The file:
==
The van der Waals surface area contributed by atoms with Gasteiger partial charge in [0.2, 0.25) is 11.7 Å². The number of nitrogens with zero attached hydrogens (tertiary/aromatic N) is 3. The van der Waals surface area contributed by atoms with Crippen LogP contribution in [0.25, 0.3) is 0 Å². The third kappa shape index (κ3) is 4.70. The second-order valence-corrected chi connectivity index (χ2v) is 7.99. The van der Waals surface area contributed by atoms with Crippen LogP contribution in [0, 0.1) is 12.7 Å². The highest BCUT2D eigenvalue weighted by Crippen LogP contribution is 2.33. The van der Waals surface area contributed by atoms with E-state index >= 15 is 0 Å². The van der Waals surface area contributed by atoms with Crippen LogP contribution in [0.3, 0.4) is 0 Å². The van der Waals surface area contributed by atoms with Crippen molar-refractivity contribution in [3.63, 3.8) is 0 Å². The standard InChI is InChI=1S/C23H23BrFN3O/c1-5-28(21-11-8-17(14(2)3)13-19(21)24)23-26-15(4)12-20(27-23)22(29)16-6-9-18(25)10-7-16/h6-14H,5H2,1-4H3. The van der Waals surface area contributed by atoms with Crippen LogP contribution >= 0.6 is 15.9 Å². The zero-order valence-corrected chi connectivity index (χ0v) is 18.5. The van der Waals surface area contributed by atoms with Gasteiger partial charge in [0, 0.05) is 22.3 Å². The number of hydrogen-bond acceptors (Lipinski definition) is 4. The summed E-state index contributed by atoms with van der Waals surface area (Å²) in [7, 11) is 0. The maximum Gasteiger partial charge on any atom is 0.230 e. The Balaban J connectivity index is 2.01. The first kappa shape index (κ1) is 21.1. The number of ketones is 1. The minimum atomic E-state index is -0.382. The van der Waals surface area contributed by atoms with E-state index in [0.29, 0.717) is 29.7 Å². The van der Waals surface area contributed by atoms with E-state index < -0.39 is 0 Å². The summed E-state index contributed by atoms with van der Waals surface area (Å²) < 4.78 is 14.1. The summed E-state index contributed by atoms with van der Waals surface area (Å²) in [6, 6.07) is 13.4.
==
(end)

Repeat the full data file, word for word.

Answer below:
The van der Waals surface area contributed by atoms with Gasteiger partial charge in [0.2, 0.25) is 11.7 Å². The number of nitrogens with zero attached hydrogens (tertiary/aromatic N) is 3. The van der Waals surface area contributed by atoms with Crippen LogP contribution in [0.25, 0.3) is 0 Å². The third kappa shape index (κ3) is 4.70. The second-order valence-corrected chi connectivity index (χ2v) is 7.99. The van der Waals surface area contributed by atoms with Crippen LogP contribution in [0, 0.1) is 12.7 Å². The highest BCUT2D eigenvalue weighted by Crippen LogP contribution is 2.33. The van der Waals surface area contributed by atoms with E-state index >= 15 is 0 Å². The van der Waals surface area contributed by atoms with Crippen LogP contribution in [0.3, 0.4) is 0 Å². The van der Waals surface area contributed by atoms with Crippen molar-refractivity contribution in [3.63, 3.8) is 0 Å². The standard InChI is InChI=1S/C23H23BrFN3O/c1-5-28(21-11-8-17(14(2)3)13-19(21)24)23-26-15(4)12-20(27-23)22(29)16-6-9-18(25)10-7-16/h6-14H,5H2,1-4H3. The van der Waals surface area contributed by atoms with Crippen LogP contribution >= 0.6 is 15.9 Å². The zero-order valence-corrected chi connectivity index (χ0v) is 18.5. The van der Waals surface area contributed by atoms with Gasteiger partial charge in [0, 0.05) is 22.3 Å². The number of hydrogen-bond acceptors (Lipinski definition) is 4. The summed E-state index contributed by atoms with van der Waals surface area (Å²) in [7, 11) is 0. The maximum Gasteiger partial charge on any atom is 0.230 e. The Balaban J connectivity index is 2.01. The first kappa shape index (κ1) is 21.1. The number of ketones is 1. The minimum atomic E-state index is -0.382. The van der Waals surface area contributed by atoms with E-state index in [0.29, 0.717) is 29.7 Å². The van der Waals surface area contributed by atoms with E-state index < -0.39 is 0 Å². The summed E-state index contributed by atoms with van der Waals surface area (Å²) < 4.78 is 14.1. The summed E-state index contributed by atoms with van der Waals surface area (Å²) in [6, 6.07) is 13.4.